6. Individual accountability.

Our reflections on each of these areas are set out in the attached. 

Neither the IBCB, nor our member banks, can change the mistakes and poor behaviour of the past. We must now look to the future. While today marks the end of the CBI’s formal investigations into the five IBCB member banks, the issues identified and the immense personal impact on thousands of bank customers and their families will continue to reverberate for years to come and must not be forgotten. The stark lessons of the CBI’s tracker mortgage investigations must be learned, revisited and reinforced regularly to ensure they form the basis of decision making and customer engagement by the banks into the future.

The IBCB will be holding a round table event in the coming months to which we will be inviting a range of stakeholders including some impacted customers, individuals involved in the appeals process, regulators, senior leaders from our member banks and members of our Board to reflect on the core behavioural and cultural issues we consider must lie at the heart of the post-tracker banking industry in Ireland.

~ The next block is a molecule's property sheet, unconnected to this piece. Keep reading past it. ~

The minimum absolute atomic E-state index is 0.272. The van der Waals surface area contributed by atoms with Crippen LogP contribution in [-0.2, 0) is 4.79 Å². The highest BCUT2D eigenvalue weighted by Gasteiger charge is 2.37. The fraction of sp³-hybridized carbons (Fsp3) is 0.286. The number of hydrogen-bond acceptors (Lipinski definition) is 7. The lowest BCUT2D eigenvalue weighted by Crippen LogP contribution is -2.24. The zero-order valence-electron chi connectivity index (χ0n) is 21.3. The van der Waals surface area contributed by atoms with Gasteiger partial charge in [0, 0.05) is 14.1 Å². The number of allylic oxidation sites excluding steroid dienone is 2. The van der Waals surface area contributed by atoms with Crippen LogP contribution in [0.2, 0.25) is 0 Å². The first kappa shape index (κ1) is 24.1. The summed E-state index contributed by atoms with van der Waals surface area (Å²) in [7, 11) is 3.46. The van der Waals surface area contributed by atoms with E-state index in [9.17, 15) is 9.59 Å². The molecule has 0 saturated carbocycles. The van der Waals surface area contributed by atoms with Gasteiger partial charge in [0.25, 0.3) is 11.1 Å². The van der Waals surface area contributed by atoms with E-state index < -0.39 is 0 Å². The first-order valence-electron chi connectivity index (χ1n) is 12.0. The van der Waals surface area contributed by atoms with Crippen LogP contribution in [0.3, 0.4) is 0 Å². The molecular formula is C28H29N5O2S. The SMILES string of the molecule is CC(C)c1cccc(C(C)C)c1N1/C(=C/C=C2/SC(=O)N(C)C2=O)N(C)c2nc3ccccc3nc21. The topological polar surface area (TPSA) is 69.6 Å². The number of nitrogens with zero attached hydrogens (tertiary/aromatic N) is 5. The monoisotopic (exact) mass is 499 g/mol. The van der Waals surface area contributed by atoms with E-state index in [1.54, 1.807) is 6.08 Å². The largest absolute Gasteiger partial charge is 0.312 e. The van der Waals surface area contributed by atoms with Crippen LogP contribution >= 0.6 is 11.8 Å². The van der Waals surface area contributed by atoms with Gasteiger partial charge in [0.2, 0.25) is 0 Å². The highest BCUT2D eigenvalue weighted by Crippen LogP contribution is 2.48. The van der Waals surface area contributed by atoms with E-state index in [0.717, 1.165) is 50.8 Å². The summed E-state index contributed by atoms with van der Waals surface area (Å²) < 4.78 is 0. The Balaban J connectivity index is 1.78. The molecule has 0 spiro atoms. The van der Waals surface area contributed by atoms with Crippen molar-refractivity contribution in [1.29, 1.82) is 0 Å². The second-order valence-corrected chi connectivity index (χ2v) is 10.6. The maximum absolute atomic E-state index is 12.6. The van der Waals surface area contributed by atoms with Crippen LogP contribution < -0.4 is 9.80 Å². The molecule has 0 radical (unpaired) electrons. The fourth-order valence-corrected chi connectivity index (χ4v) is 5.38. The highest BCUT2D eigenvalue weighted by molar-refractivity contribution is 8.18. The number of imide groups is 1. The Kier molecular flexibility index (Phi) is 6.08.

Reflections on conclusion of the CBI’s Tracker Mortgage investigations

The IBCB cannot comment on the specifics of individual CBI investigations or settlements of our member banks, the details of which are subject to legal and regulatory confidentiality.  

Our focus in this reflection is on the industry level issues identified by the CBI in its tracker investigations and which, it has determined, contributed to the severe and widespread customer detriment, and to reflect on how (& whether) we consider, based on our activities, these issues have been addressed to date by our member banks.  The roadmap to the post-tracker banking industry in Ireland must include reference to these core issues: 

  1. Customer focus;
  2. Decision-making;
  3. Communications;
  4. Speaking up & Being Heard;
  5. ‘Stop the Harm’ principles; and
  6. Individual accountability.

We intend to focus on these issues in the Roundtable we will hold in the coming months.

  1. Customer focus

The CBI has noted that ‘The Examination has exposed a clear lack of a consumer-focused culture in lenders. While many lenders publicly state they put their customers first, the evidence from the Examination suggests otherwise’[7].